"Dr. Henning," which might easily be misread "Herman." If so, it probably accompanied Luther's "positions" as his Theses were often called. That Luther actually wrote to him may be seen by Enders, i. 57. The date of such a letter as the above must fall between the posting of the Theses, October 31, 1517, and Henning's death, January 23, 1521, probably while Henning was at Erfurt in 1518.
3. LUTHER TO JOHN TETZEL AT LEIPSIC
De Wette-Seidemann, vi. 18. (Shortly before August 11, 1519.)
Not only the reputation, but also the health of the indulgence-seller, John Tetzel, was broken by the storm started in 1517. When Luther heard that he was mortally ill, he wrote to comfort him, and bade him "not to be troubled, for the matter did not begin on his account, but the child had quite a different father." The letter is lost, but this quotation is preserved in Emser's: Auff des Stieres su Wittenberg wiettende replica.
4. LUTHER TO VADIAN AT ST. GALL.
Vadianische Briefsammlung, ii. no. 249. (1520 or early 1521.)
On March 18, 1521, Lawrence Merus writes to Vadian that a few days ago Salandronius has handed him Luther's letter to him (Vadian). He (Merus) passed it around among his friends until the writing began to grow dim with being kissed, after which he locked it up safely in his desk.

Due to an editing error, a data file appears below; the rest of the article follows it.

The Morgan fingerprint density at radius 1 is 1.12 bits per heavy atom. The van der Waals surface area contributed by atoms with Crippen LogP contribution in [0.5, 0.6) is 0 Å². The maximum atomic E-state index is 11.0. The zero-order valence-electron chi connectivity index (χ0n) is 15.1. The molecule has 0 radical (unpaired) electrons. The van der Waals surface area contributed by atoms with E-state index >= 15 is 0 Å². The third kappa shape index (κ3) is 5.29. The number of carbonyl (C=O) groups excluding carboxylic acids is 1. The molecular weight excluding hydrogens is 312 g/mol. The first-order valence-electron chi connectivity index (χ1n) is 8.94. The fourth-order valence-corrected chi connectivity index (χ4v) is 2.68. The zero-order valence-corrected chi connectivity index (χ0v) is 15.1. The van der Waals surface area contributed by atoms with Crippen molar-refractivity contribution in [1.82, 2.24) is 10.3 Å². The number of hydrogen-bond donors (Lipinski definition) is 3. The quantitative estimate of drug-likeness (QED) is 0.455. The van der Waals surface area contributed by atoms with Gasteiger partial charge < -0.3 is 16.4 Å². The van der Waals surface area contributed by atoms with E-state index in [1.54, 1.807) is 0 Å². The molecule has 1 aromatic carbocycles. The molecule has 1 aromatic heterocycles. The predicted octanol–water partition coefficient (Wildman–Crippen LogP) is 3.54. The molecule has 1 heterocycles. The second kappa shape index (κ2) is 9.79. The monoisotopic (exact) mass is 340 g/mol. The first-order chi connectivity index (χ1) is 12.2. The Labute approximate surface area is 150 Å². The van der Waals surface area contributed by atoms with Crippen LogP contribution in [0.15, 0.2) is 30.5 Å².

I3ga. CAPITO TO ERASMUS AT BASLE. Allen, iii. 526. (Basle). April 8. 1519
The following letter first came to my knowledge while the present work was in press. It is worth adding for the light it throws on Capito's efforts to act as intermediary between Luther and Erasmus a role he reassumed during the latter part of 1521 :
"I pray you not to disparage Luther's course in public. You know how much your opinion counts. I beg this from my heart. It is expedient to let Luther's fame live, for thus notwithstanding his shortcomings courage will be given to the rest of the youth to dare something for Christ's freedom. We shall keep subservient to you Germany and Saxony, where Luther's patron, a powerful prince, the flourishing University of Wittenberg and many illustrious men equally favor Erasmus and Luther. The enemy desires nothing more than to see you angry at him. It is better to have the hostility of all theolo- gians than that of Luther's champions, for there are some princes, cardinals, bishops and famous ecclesiastics who have his cause at heart."